Several studies have supported claims of psilocybin being a natural treatment for those with mental health conditions such as addiction, PTSD, anxiety, and depression (1). As a result, the FDA has classified the substance as a breakthrough drug for treatment-resistant major depressive disorder. A drug is designated as a breakthrough therapy if studies find it is more effective than any other treatment for the condition. Once a drug obtains this classification, it receives accelerated research to get it approved and available to those needing it.
Now that psilocybin is again facing intensive scientific research, many state governments and law enforcement agencies are opening their minds to allowing patients to use the psychedelic substance as a treatment for their medical issues.
Though many other psychedelics have clinical potential as a treatment, psilocybin is one of the most widely accepted because of its natural occurrence and decades of research. Despite the Controlled Substance Act of 1970, which criminalized psilocybin as a Schedule I drug, the substance continues to make headlines for its effectiveness as a therapy for mental health conditions.
As more legislation passes regarding psilocybin as a medical treatment, we should take the time to acknowledge the indigenous people who have held onto their cultural practices for hundreds of years despite the brutality of colonization.
Psychedelic therapy has gone so far in America due to the appropriation of indigenous Americans’ knowledge. American banker R. Gordon Wasson is primarily attributed to the discovery of psychedelic mushrooms in the Western world. However, Wasson learned about the shrooms during a research trip in Mexico, where he received ceremonious mushrooms from a Huautla medicine woman. Wasson took advantage of her generosity and exposed the sacred knowledge he received along with the location of the town where he encountered the magic shroom. Suddenly, the village of Huautla de Jimenez was flocked with psychedelic tourists eager to try out the “newfound” drug.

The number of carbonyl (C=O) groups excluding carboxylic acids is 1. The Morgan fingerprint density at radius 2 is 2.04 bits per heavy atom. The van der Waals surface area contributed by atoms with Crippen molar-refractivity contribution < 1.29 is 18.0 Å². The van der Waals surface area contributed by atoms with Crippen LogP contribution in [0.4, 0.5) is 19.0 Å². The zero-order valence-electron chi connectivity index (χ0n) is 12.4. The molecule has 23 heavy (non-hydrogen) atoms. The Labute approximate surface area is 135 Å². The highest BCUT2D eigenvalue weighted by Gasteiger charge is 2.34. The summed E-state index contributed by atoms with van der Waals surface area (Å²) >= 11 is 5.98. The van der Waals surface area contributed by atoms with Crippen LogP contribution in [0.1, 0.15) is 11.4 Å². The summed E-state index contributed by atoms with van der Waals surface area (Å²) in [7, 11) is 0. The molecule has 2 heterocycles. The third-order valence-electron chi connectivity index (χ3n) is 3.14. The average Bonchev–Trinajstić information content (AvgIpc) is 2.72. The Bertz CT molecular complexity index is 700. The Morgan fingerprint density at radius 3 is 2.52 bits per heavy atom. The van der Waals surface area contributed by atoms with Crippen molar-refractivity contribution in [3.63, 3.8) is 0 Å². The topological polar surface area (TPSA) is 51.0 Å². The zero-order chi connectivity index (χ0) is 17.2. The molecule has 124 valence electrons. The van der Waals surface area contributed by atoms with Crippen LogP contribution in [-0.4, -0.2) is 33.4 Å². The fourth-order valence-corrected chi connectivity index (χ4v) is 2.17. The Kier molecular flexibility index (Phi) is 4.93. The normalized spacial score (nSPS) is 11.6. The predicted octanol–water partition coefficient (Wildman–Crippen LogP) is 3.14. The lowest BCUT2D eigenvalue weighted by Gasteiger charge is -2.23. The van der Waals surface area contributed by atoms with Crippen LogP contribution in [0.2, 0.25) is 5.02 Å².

The encounter between Wasson and the medicine woman is the first recorded instance of an outsider being allowed to participate in a Mazatec mushroom ceremony. Since then, the story of the sacred roots of psilocybin has been lost to Western medicine and commodification.
The Mazatec were not the only indigenous peoples who used psychedelic mushrooms for spiritual purposes. Still, their story demonstrates how often indigenous knowledge is stolen and taken advantage of. Despite its constant appearance on the news, psilocybin is not some new compound that scientists have put together, but instead, a naturally occurring medicine with religious and cultural significance.
HB 869 has yet to reach a House Committee hearing, though if all goes well, the General Assembly’s voters will decide its fate. If the Missouri State gov chooses to pass this bill, the state will legalize medical psilocybin use and decriminalize recreational use for individuals over 21. The proposed effective date is August 28, 2023.
Tupper, Kenneth W., Evan Wood, Richard Yensen, and Matthew W. Johnson. 2015. “Psychedelic Medicine: A Re-Emerging Therapeutic Paradigm.” Canadian Medical Association Journal 187 (14): 1054–59. https://doi.org/10.1503/cmaj.141124.